8. What are the views like from the camp? From Kiharo you can see parts of the Nyamwamba Valley and the Twin Peaks are right above the camp. There's a lot of birdlife around here (including the Rwenzori Turaco), and a beautiful waterfall 20 metres from the camp. 
    9. Anything interesting in the area? There's a Lobelia garden on the approach, and a beautiful waterfall 20 metres away. 
    10. Is there any electricity? There are solar panels at the camp with 240v inverters, so you can charge your phones and cameras here. 
  • Mutinda Camp (3,588m)

    1. How many cabins are there? There are 3 cabins at Mutinda Camp. 
    2. How many beds in each cabin? Each hut has 8 beds. 
    3. What are the room types? Bunk beds.
    4. Are the toilets in a different hut, or self-contained? The toilets are outside the sleeping huts. 
    5. What type of toilet does each hut have? Toilets are long-drop. 
    6. What type of showers does each hut have? Bucket showers, but water can be heated. 
    7. Which vegetation zone is the camp in? Combination of Heather and Afro-Alpine zones.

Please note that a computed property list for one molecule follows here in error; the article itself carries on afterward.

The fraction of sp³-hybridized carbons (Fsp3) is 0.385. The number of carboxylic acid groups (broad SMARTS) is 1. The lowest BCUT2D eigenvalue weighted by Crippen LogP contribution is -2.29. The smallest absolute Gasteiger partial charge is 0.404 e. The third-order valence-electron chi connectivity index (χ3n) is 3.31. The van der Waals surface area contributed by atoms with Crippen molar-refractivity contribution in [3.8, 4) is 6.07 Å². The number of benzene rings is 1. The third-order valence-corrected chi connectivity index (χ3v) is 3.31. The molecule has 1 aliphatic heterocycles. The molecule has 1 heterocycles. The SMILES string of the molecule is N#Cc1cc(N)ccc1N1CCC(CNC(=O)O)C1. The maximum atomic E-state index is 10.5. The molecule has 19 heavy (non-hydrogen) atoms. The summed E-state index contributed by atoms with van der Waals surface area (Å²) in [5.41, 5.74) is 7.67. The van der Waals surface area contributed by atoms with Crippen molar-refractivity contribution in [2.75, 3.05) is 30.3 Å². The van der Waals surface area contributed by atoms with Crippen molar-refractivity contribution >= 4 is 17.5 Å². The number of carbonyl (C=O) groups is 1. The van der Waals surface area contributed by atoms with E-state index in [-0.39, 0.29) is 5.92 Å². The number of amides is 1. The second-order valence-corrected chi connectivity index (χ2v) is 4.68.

8. What are the views like from the camp? From Mutinda, you have views of Mulyambuli valley and the Mutinda lookout above the camp. There are beautiful streams meandering through the valley and a couple of peaks are visible that have never been summited before!
    9. Anything interesting in the area? View from Mutinda lookout.  
    10. Is there any electricity? There are no solar panels at Mutinda, so there's no electricity here. 
  • Kalalama Camp (3,134m)

    1. How many cabins are there? There are 2 cabins at Kalalama Camp. 
    2. How many beds in each cabin? One hut has 8  beds, the second hut has 3 beds.  
    3. What are the room types? Bunk beds in the first cabin, 3 single beds in the second cabin.
    4. Are the toilets in a different hut, or self-contained? The toilets are outside the sleeping huts. 
    5. What type of toilet does each hut have? Toilets are long-drop. 
    6. What type of showers does each hut have? Bucket showers, but water can be heated. 
    7. Which vegetation zone is the camp in? Heather zone.  
    8. What are the views like from the camp? From Kalalama, you have views of Kilembe town and parts of Queen Elizabeth National Park, Lake Edward, and Lake George. You can also see some peaks like Rutamaguvu and Mutinda lookout. 
    9. Anything interesting in the area? Large heather trees. 
    10. Is there any electricity? There are solar panels here to charge phones and cameras. 
  • Sine Hut (2,596m)